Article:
1)The relationship between Nora and Torvald from the beginning of Act One, Torvald’s addressing his wife, Nora, by pet names which shows his judgement about gender roles in the domestic household. Torvald takes a protective approach towards his wife; he views Nora who needs masculine help and direction. In Act One, Torvald uses pet names to addresses Nora as his ‘little skylark,’ ‘little featherhead,’ and ‘little squirrel.’ Torvald lectures Nora about her spendthrift ways, and he lectures her to be careful about wasting money.
Torvald views his wife as an innocent woman who is oblivious to the ways of money management. Torvald sets the tone for the couple’s interactions; when Nora pouts after his scold of ‘no debt, no borrowing,’ Torvald gives her a generous cash gift for their housekeeping needs. Torvald’s use of pet names for his wife, Torvald shows his dominant position in the marriage. He views her as an innocent, Torvald does not scold his wife for her spendthrift ways; he justifies that his wife is an ‘odd little soul’ who has inherited her spendthrift way from her father.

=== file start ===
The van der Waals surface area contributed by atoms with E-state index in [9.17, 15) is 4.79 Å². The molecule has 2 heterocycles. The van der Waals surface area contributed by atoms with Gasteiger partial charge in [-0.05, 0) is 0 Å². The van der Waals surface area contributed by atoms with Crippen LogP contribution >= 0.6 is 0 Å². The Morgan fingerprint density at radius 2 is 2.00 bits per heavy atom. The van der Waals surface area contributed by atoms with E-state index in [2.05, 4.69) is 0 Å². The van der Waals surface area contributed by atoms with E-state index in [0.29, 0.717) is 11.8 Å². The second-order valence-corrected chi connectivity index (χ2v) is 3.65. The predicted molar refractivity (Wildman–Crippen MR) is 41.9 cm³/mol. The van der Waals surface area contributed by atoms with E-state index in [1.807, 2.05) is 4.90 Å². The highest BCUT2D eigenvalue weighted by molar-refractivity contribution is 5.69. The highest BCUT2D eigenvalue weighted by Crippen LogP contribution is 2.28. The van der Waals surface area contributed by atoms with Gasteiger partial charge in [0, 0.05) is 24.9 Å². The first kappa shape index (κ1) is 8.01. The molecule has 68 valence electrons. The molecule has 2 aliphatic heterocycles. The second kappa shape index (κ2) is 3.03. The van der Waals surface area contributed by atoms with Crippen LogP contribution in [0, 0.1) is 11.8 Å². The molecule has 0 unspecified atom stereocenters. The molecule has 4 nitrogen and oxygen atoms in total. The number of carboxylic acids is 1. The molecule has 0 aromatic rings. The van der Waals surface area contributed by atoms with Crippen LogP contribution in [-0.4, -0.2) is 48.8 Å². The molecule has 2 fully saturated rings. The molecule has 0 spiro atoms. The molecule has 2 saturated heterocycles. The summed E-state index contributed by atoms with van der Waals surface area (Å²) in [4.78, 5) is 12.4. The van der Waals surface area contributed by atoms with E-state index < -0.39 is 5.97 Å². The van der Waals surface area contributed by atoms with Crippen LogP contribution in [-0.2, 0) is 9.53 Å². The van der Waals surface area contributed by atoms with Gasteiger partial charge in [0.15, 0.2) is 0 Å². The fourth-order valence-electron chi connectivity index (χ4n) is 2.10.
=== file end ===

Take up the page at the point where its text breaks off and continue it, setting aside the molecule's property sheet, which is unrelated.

He views himself as the intellectual and moral authority in the marriage.Torvald’s use of pet names for Nora,he sees his wife as the weaker partner in their marriage; Therefore as the dominant one in the marriage, Torvald holds himself responsible for guiding and protecting his wife, whether she likes it or not.3)I think that the Dr.Rank adds to the play by playing as a foil character in the dollhouse. He sheds light on the moral weakness of Torvald, for Dr. Rank’s he does not care about what others think of him. Torvald’s consuming anxiety about his reputation, a reputation that he values over his marriage and concern for Nora’s feelings. Dr. Rank demonstrates feelings of those he cares for, he also has a painful acceptance of his fate, unlike Torvald. Torvald is hysterical when his reputation is threatened by Nora’s having forged her father’s name on the loan she secured many ago. Clearly, Torvald worries more about his reputation than the fact that Nora’s dangerous but loving act of securing the loan that she borrowed from Krogstad, therefore Torvald could go to Italy and restore his health has saved him from death. Torvald is extremely worried about his public appearances and his business reputation, insisting upon maintaining them “at any costs,” even to the point of losing his wife, Nora.On the other hand, Dr. Rank does not concern himself with public opinion. Torvald talks to his wife a as though she were a child and he disciplines her in a similar manner as you would a child. Dr. Rank always listens when Nora talks,he shows respect and dignity towards her , as Torvald does not..In Act I Dr. Rank warns Nora that Krogstad “suffers from a diseased moral character” and is “a moral invalid.” He advises Nora of Krogstad’s past criminality and his actions as a blackmailer. Dr. Rank’s has close personal relationship with Nora, shes appreciation his non-judgmental demeanor towards her. It also sheds light upon the fact that her relationship with her husband is lacking in many ways. 4)An antagonist is the character in a story who is against the protagonist. Nora is the protagonist of the play. In the play Krogstad is the antagonist, as he is threatening Nora’s security and position with the knowledge that he has. Nora’s objective is to prevent Torvald from discovering her fraud and to keep everything smoothed over in her marriage. During the final act of play, Torvald has discovered the truth. From what Nora says, we can say Torvald has been the antagonist all throughout the play, that he has kept Nora in a “doll’s house,” just like her father, and treated her like a child rather than as an adult:Now I look back on it, it’s as if I’ve been living here like a pauper, from hand to mouth. I performed tricks for you, and you gave me food and drink. But that was how you wanted it. You and Papa have done me great wrongTorvald is the antagonist of the play, as he has acted to prevent, Nora developing her true self and understanding of her own identity. Nora’s antagonists are her husband, Torvald and Krogstad. Torvald keeps Nora in a submissive position in which she can’t ask for anything and must borrow money in secret to restore her husband to health. Torvald treats Nora like a child .Krogstad, upset that he has been fired from by Torvald, he writes Torvald a letter explaining Nora’s has borrowed money from him. Torvald’s reaction to this letter is to repudiate Nora and tell her she is not fit to be a mother. Therefore, both Torvald and Krogstad function as antagonists to Nora.Nora’s antagonist is the sexism inherent in her society. As a woman, she must rely on men for money, and she is treated like the doll. It is only by rejecting her place in society and leaving her husband that she can begin to live more fully and with greater freedom.5) I believe that Nora is justified cousin act 1 of Coralville room revealed to North husband about a forgery she believes that it is necessary for her to leave her leave her husband and child the first thing that she does is try to commit suicide and over in order to save her husband and her children from they were petition to be damaged we know this because Nora and cogs that had a conversation about that is not necessary and would not ultimately help Acts 3 “Never to see him again. Never! Never! Never to see my children again either–never again. Never! Never!” and further cries out “Ah! the icy, black water–the unfathomable depths”(Act. II).In Act III, while Torvald is in his study reading Krogstad’s letter, Nora declares “Never to see him again. Never! Never! Envy in these last week and he’s like Nora is trying to leave her husband and child that night by planning to throw herself into the river to commit suicide in order to save her family reputation from her scandal over her forger when is red has read that letter Torvald argues that Nora is not fit to raise the children because she is a hypocrite, a liar, and a criminalBecause of Nora lacks of religion and morals, he says that he dare “not allow her to bring up the children”. Torvald’s anger and narrow minded opinion makes her realize things about herself, her husband, and the ways of the world that she had not yet realized.By the end of the play, Nora agrees with Torvald that she is not fit to raise the children, but she agrees for different reasons from her husband. Nora realizes that she is very naive about the ways of the world and even about her own thoughts and opinions She declares to Torvald that when she was with her father she merely accepted her father’s opinions and concealed her own. Her father “used to call [her] his doll-child, and played with [her] as [she] played with [her] dolls.Similarly, in her marriage to Torvald, she adapted her husband’s tastes, rather than exploring her own., Nora has never explored her own opinions, thoughts or tastes and feels uneducated as a result. Nora believes that before she is ready to be a wife or a mother, she must first educate herself. But by the end of the play, Nora again decides to leave her children and her husband because she realizes that she is not fit to be either a mother or wife due to her naivete and lack of self-education.Nora feels there is no way for her to develop into an individual while living with Torvald. When Nora confronts Torvald with the truth of how he has treated her and limited her development as an adult, thinking person, he attempts to remind her of her duties. Helmer: Before anything else, you’re a wife and mother.Nora: I don’t believe that any more. I believe that before anything else, I’m a human being, just as much a one as you are or at least I’m going to turn myself into one. I want to think everything out for myself and make my own decisions.